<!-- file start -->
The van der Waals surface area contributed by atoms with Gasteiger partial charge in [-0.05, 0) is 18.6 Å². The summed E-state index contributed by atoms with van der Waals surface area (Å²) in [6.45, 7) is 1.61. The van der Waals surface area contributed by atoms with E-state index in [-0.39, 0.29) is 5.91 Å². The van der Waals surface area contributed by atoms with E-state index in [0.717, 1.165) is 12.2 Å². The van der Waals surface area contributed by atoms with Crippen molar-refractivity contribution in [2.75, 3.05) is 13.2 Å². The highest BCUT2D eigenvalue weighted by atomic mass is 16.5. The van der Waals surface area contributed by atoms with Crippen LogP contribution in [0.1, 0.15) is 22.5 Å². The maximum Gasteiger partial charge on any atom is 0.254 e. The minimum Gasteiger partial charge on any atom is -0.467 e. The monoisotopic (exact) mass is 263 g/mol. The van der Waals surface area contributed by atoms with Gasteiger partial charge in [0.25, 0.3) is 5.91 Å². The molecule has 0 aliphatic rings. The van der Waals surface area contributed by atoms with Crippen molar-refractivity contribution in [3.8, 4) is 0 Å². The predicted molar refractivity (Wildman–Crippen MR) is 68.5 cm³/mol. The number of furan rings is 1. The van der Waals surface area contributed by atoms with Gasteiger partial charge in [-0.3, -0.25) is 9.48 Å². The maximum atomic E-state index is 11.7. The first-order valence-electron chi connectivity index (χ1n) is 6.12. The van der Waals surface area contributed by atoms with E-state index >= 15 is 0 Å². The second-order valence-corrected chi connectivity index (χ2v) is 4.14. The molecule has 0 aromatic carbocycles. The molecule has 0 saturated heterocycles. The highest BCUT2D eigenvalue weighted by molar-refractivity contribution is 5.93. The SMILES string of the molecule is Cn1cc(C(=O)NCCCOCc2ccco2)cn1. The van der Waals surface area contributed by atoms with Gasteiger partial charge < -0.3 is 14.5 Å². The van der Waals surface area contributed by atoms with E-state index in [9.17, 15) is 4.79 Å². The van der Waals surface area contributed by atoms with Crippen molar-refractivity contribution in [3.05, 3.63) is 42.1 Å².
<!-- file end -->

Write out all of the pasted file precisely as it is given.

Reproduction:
The van der Waals surface area contributed by atoms with Gasteiger partial charge in [-0.05, 0) is 18.6 Å². The summed E-state index contributed by atoms with van der Waals surface area (Å²) in [6.45, 7) is 1.61. The van der Waals surface area contributed by atoms with E-state index in [-0.39, 0.29) is 5.91 Å². The van der Waals surface area contributed by atoms with E-state index in [0.717, 1.165) is 12.2 Å². The van der Waals surface area contributed by atoms with Crippen molar-refractivity contribution in [2.75, 3.05) is 13.2 Å². The highest BCUT2D eigenvalue weighted by atomic mass is 16.5. The van der Waals surface area contributed by atoms with Crippen LogP contribution in [0.1, 0.15) is 22.5 Å². The maximum Gasteiger partial charge on any atom is 0.254 e. The minimum Gasteiger partial charge on any atom is -0.467 e. The monoisotopic (exact) mass is 263 g/mol. The van der Waals surface area contributed by atoms with Gasteiger partial charge in [0.25, 0.3) is 5.91 Å². The molecule has 0 aliphatic rings. The van der Waals surface area contributed by atoms with Crippen molar-refractivity contribution in [3.8, 4) is 0 Å². The predicted molar refractivity (Wildman–Crippen MR) is 68.5 cm³/mol. The number of furan rings is 1. The van der Waals surface area contributed by atoms with Gasteiger partial charge in [-0.3, -0.25) is 9.48 Å². The maximum atomic E-state index is 11.7. The first-order valence-electron chi connectivity index (χ1n) is 6.12. The van der Waals surface area contributed by atoms with E-state index >= 15 is 0 Å². The second-order valence-corrected chi connectivity index (χ2v) is 4.14. The molecule has 0 aromatic carbocycles. The molecule has 0 saturated heterocycles. The highest BCUT2D eigenvalue weighted by molar-refractivity contribution is 5.93. The SMILES string of the molecule is Cn1cc(C(=O)NCCCOCc2ccco2)cn1. The van der Waals surface area contributed by atoms with Gasteiger partial charge < -0.3 is 14.5 Å². The van der Waals surface area contributed by atoms with E-state index in [9.17, 15) is 4.79 Å². The van der Waals surface area contributed by atoms with Crippen molar-refractivity contribution in [3.05, 3.63) is 42.1 Å².